This year 16% of stuffs have been on passing plays, actually down from the 18 to 19% rate we’ve seen over the past few seasons – but still up versus longer historical trends.

Saturday, November 19, 2016

Sports Illustrated's 1985 Players of the Week


Complete Lists
By John Turney
From 1984 through 1986 Sports Illustrated chose an Offensive and Defensive Player of the Week. 

There were no repeaters as each week had a different winner. Jim McMahon won it once, and was the quarterback of the World Champion Bears, and he was only Bear on offense to win it. Otis Wilson won it once, the only Bear defender.

Here is the 1985 list, you  can click on each to enlarge.
Week 1

 Week 2

Week 3

Week 4

Week 5

Week 6

Week 7 

Week 8

Week 9 

Week 10 

Week 11

Week 12

Week 13

Week 14 

Week 15

Week 16, no selections

Karl Mecklenburg Career Stats

By John Turney
Broncos inside linebacker Karl Mecklenburg was a jack-of-all-trades in their front 7. He was a player than when he earned his starting job as an inside linebacker, he would often move and play outside and on passing downs would usually line up at right defensive end, but sometimes he'd play the left end or even inside.

Six times he received post-season honors and he went to six Pro Bowls, all in the same seasons he was All-Pro by various organizations.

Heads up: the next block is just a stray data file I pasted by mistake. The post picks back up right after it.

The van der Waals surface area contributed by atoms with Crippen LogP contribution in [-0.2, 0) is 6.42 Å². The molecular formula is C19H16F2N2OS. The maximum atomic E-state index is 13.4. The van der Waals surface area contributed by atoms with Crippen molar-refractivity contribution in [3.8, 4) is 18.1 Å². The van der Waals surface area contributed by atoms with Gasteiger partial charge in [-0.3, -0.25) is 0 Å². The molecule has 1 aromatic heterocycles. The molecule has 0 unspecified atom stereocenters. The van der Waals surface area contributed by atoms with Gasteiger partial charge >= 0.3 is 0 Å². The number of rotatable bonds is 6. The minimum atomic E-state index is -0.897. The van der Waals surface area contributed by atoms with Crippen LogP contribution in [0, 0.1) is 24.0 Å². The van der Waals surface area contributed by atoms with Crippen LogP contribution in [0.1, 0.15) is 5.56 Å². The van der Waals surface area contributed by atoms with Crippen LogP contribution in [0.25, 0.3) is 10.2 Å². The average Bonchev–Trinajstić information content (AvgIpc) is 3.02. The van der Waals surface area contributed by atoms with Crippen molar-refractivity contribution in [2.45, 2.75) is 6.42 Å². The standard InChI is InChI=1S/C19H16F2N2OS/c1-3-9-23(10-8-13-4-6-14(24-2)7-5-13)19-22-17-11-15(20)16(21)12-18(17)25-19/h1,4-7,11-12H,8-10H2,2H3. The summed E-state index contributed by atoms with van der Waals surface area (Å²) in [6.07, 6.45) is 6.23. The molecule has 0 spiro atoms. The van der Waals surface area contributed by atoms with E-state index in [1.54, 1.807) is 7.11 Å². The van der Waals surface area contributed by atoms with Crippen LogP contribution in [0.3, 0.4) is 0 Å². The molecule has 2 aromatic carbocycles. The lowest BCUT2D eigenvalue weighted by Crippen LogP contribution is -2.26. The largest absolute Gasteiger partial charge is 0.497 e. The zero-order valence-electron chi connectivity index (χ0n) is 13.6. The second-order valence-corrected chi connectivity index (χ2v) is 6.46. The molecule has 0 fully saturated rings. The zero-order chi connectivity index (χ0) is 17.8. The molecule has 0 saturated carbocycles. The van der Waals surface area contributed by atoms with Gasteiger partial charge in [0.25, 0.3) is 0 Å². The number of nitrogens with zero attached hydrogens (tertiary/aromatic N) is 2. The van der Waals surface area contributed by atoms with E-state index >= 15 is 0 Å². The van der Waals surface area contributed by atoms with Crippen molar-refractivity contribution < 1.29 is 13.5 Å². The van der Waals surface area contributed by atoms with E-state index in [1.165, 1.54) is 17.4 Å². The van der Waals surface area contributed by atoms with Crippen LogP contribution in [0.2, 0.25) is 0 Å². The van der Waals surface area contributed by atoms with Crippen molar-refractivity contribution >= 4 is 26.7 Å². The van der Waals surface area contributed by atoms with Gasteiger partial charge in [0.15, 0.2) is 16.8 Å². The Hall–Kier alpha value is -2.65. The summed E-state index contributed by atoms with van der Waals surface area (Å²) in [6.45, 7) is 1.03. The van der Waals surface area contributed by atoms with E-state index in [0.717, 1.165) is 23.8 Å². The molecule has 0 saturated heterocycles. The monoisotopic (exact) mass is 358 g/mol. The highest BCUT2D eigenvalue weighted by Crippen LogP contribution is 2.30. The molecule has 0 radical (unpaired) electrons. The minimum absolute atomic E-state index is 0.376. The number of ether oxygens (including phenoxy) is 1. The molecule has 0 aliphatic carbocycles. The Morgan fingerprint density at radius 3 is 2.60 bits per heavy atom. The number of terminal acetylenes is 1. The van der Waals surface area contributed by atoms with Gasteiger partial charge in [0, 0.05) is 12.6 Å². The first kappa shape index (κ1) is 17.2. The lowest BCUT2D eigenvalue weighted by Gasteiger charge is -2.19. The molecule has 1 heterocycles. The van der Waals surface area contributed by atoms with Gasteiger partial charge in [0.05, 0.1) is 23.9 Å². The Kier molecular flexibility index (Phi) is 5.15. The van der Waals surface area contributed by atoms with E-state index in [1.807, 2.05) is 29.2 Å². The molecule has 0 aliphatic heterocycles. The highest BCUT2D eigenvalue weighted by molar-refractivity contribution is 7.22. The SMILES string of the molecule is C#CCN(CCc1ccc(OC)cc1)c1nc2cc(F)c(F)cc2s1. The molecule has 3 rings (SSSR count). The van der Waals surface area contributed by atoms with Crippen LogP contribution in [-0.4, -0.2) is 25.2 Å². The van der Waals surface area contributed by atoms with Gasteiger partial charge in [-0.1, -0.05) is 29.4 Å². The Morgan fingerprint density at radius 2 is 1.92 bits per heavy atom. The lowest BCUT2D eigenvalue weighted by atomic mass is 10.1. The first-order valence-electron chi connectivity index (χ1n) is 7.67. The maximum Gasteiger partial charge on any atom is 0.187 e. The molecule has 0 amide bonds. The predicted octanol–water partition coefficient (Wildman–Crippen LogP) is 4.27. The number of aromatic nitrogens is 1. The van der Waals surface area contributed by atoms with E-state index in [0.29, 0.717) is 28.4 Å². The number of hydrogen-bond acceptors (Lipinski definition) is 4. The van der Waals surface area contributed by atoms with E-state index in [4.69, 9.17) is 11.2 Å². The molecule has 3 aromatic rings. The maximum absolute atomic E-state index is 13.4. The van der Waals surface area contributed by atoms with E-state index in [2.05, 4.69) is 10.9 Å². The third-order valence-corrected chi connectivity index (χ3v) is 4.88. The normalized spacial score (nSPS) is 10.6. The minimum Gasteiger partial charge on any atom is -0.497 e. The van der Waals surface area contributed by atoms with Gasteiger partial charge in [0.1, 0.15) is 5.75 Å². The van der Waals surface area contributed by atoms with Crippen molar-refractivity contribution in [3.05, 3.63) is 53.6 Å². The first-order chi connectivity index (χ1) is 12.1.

He began his career as a pass rush specialist before starting at inside linebacker, and he ended his career, in 1994, as a 4-3 middle linebacker, though by that time he came off the field on passing downs.  His career was certainly a unique one and he's been recognized as a Pro Football Hall of Fame semi-finalist (Top 25) five times.
Tackles and assists and other stats in the above chart come from NFL Gamebooks and differ from the seasons the Broncos used stats based on coaches' tape review. We try and keep our charts with an apples-to-apples comparison when possible.

Pro Bowl:  1985, 1986, 1987, 1989,  1991, 1993

1985 First-team All-Pro (Consensus)
1986 First-team All-Pro (Consensus)
1987 First-team All-Pro (NEA)
1989 First-team All-Pro (Consensus)
1991 First-team All-Pro (USA Today)

Mike Merriweather Career Stats

By John Turney
Steeler and Viking outside linebacker Mike Merriweather, is we think, one of the more underrated players of his era. He garnered post-season honors from 1984-87 then he sat out a season due to a contract dispute, then was traded by the Steelers for a First-round pick and had a few fine seasons with the Vikings, gaining Second-team All-Pro status from College & Pro Football Newsweekly in 1990.

He was more than just a rushbacker, he dropped in coverage and was adept at knocking down and picking off passes and ran four of them back for touchdowns.

Tackles and assists and other stats in the above chart come from NFL Gamebooks and differ from the seasons the Browns used stats based on coaches' tape review. We try and keep our charts with an apples-to-apples comparison when possible.

Pro Bowl:  1984, 1985, 1986

1984 First-Team All-Pro (PFW)
1985 Second-team All-Pro (NEA)
1987 Second-team All-AFC (UPI)
1990 Second-team All-Pro (C&PFN)